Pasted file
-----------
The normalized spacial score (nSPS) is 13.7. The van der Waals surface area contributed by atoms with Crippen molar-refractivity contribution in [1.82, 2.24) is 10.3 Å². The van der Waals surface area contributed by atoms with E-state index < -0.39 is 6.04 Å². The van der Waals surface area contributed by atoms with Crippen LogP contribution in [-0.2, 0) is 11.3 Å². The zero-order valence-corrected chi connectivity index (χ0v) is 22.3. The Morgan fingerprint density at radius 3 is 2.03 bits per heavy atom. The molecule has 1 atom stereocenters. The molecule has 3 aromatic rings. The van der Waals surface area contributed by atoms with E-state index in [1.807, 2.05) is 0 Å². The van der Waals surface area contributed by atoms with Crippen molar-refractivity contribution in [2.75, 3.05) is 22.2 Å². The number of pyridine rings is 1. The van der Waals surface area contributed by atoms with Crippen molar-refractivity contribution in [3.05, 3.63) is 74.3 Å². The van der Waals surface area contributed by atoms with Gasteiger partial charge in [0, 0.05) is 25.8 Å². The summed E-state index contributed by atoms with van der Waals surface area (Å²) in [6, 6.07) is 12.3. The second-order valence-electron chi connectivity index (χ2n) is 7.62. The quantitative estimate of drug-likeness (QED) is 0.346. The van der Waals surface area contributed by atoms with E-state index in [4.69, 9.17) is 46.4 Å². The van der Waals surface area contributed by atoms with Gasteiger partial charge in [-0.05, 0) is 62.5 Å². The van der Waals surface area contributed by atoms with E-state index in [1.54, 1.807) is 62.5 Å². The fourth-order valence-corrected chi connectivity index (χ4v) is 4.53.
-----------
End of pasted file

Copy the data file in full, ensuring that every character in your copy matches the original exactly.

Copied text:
The normalized spacial score (nSPS) is 13.7. The van der Waals surface area contributed by atoms with Crippen molar-refractivity contribution in [1.82, 2.24) is 10.3 Å². The van der Waals surface area contributed by atoms with E-state index < -0.39 is 6.04 Å². The van der Waals surface area contributed by atoms with Crippen LogP contribution in [-0.2, 0) is 11.3 Å². The zero-order valence-corrected chi connectivity index (χ0v) is 22.3. The Morgan fingerprint density at radius 3 is 2.03 bits per heavy atom. The molecule has 1 atom stereocenters. The molecule has 3 aromatic rings. The van der Waals surface area contributed by atoms with E-state index in [1.807, 2.05) is 0 Å². The van der Waals surface area contributed by atoms with Crippen molar-refractivity contribution in [2.75, 3.05) is 22.2 Å². The number of pyridine rings is 1. The van der Waals surface area contributed by atoms with Crippen molar-refractivity contribution in [3.05, 3.63) is 74.3 Å². The van der Waals surface area contributed by atoms with Gasteiger partial charge in [0, 0.05) is 25.8 Å². The summed E-state index contributed by atoms with van der Waals surface area (Å²) in [6, 6.07) is 12.3. The second-order valence-electron chi connectivity index (χ2n) is 7.62. The quantitative estimate of drug-likeness (QED) is 0.346. The van der Waals surface area contributed by atoms with E-state index in [4.69, 9.17) is 46.4 Å². The van der Waals surface area contributed by atoms with Gasteiger partial charge in [-0.05, 0) is 62.5 Å². The van der Waals surface area contributed by atoms with E-state index in [1.54, 1.807) is 62.5 Å². The fourth-order valence-corrected chi connectivity index (χ4v) is 4.53.